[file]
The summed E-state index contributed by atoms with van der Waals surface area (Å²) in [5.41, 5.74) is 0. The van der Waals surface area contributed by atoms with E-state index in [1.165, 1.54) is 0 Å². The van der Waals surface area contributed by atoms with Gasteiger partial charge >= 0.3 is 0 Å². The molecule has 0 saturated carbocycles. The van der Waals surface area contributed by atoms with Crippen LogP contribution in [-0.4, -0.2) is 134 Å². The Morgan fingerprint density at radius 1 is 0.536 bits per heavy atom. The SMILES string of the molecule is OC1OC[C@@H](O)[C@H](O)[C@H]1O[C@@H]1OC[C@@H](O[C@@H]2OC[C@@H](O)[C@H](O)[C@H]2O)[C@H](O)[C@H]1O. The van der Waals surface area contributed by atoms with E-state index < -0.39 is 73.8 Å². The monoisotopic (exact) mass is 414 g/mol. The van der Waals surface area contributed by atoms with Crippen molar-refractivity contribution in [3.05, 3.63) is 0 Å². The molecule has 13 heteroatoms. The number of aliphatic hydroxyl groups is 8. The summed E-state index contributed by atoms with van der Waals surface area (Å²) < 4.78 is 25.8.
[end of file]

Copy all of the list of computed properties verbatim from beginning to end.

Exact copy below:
The summed E-state index contributed by atoms with van der Waals surface area (Å²) in [5.41, 5.74) is 0. The van der Waals surface area contributed by atoms with E-state index in [1.165, 1.54) is 0 Å². The van der Waals surface area contributed by atoms with Gasteiger partial charge >= 0.3 is 0 Å². The molecule has 0 saturated carbocycles. The van der Waals surface area contributed by atoms with Crippen LogP contribution in [-0.4, -0.2) is 134 Å². The Morgan fingerprint density at radius 1 is 0.536 bits per heavy atom. The SMILES string of the molecule is OC1OC[C@@H](O)[C@H](O)[C@H]1O[C@@H]1OC[C@@H](O[C@@H]2OC[C@@H](O)[C@H](O)[C@H]2O)[C@H](O)[C@H]1O. The van der Waals surface area contributed by atoms with E-state index < -0.39 is 73.8 Å². The monoisotopic (exact) mass is 414 g/mol. The van der Waals surface area contributed by atoms with Crippen molar-refractivity contribution in [3.05, 3.63) is 0 Å². The molecule has 13 heteroatoms. The number of aliphatic hydroxyl groups is 8. The summed E-state index contributed by atoms with van der Waals surface area (Å²) < 4.78 is 25.8.